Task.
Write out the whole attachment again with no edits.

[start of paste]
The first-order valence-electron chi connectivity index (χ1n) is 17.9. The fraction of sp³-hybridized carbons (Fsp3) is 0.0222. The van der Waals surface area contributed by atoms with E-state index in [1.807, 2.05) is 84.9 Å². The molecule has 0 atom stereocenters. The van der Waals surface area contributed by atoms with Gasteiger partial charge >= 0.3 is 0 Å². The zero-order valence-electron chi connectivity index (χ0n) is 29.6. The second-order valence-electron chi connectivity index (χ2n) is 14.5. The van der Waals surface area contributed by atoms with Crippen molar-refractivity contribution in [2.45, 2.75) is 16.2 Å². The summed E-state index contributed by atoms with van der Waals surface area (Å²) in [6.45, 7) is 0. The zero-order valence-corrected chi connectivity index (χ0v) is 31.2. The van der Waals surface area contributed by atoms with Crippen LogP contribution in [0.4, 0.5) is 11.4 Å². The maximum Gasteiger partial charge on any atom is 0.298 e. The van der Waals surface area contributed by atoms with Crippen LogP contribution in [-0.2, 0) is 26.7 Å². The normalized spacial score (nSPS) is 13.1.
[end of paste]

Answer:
The first-order valence-electron chi connectivity index (χ1n) is 17.9. The fraction of sp³-hybridized carbons (Fsp3) is 0.0222. The van der Waals surface area contributed by atoms with E-state index in [1.807, 2.05) is 84.9 Å². The molecule has 0 atom stereocenters. The van der Waals surface area contributed by atoms with Gasteiger partial charge >= 0.3 is 0 Å². The zero-order valence-electron chi connectivity index (χ0n) is 29.6. The second-order valence-electron chi connectivity index (χ2n) is 14.5. The van der Waals surface area contributed by atoms with Crippen molar-refractivity contribution in [2.45, 2.75) is 16.2 Å². The summed E-state index contributed by atoms with van der Waals surface area (Å²) in [6.45, 7) is 0. The zero-order valence-corrected chi connectivity index (χ0v) is 31.2. The van der Waals surface area contributed by atoms with Crippen LogP contribution in [0.4, 0.5) is 11.4 Å². The maximum Gasteiger partial charge on any atom is 0.298 e. The van der Waals surface area contributed by atoms with Crippen LogP contribution in [-0.2, 0) is 26.7 Å². The normalized spacial score (nSPS) is 13.1.